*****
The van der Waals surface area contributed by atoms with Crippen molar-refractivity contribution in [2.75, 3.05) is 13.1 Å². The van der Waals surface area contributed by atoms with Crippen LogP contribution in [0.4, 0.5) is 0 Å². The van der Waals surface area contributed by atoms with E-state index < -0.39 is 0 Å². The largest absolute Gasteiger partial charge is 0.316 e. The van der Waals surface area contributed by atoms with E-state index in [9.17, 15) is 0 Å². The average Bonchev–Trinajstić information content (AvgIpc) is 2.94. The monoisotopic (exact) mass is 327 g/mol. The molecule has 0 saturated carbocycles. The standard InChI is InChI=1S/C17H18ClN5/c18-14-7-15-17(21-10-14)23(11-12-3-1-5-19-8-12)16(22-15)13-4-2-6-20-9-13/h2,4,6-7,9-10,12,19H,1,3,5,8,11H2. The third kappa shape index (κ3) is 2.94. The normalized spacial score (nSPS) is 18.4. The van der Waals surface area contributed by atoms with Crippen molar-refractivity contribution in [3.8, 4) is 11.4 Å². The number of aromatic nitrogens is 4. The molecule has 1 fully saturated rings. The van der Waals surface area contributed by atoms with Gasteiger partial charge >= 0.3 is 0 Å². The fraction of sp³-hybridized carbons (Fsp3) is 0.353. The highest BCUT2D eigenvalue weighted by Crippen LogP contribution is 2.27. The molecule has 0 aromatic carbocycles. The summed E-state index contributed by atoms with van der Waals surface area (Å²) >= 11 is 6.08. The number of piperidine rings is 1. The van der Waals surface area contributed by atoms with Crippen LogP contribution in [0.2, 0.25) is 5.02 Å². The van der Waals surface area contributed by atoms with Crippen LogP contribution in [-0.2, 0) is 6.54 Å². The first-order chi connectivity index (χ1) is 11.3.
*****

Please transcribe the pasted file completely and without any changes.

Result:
The van der Waals surface area contributed by atoms with Crippen molar-refractivity contribution in [2.75, 3.05) is 13.1 Å². The van der Waals surface area contributed by atoms with Crippen LogP contribution in [0.4, 0.5) is 0 Å². The van der Waals surface area contributed by atoms with E-state index < -0.39 is 0 Å². The largest absolute Gasteiger partial charge is 0.316 e. The van der Waals surface area contributed by atoms with E-state index in [9.17, 15) is 0 Å². The average Bonchev–Trinajstić information content (AvgIpc) is 2.94. The monoisotopic (exact) mass is 327 g/mol. The molecule has 0 saturated carbocycles. The standard InChI is InChI=1S/C17H18ClN5/c18-14-7-15-17(21-10-14)23(11-12-3-1-5-19-8-12)16(22-15)13-4-2-6-20-9-13/h2,4,6-7,9-10,12,19H,1,3,5,8,11H2. The third kappa shape index (κ3) is 2.94. The normalized spacial score (nSPS) is 18.4. The van der Waals surface area contributed by atoms with Crippen molar-refractivity contribution in [3.8, 4) is 11.4 Å². The number of aromatic nitrogens is 4. The molecule has 1 fully saturated rings. The van der Waals surface area contributed by atoms with Gasteiger partial charge >= 0.3 is 0 Å². The fraction of sp³-hybridized carbons (Fsp3) is 0.353. The highest BCUT2D eigenvalue weighted by Crippen LogP contribution is 2.27. The molecule has 0 aromatic carbocycles. The summed E-state index contributed by atoms with van der Waals surface area (Å²) >= 11 is 6.08. The number of piperidine rings is 1. The van der Waals surface area contributed by atoms with Crippen LogP contribution in [0.2, 0.25) is 5.02 Å². The van der Waals surface area contributed by atoms with Crippen LogP contribution in [-0.2, 0) is 6.54 Å². The first-order chi connectivity index (χ1) is 11.3.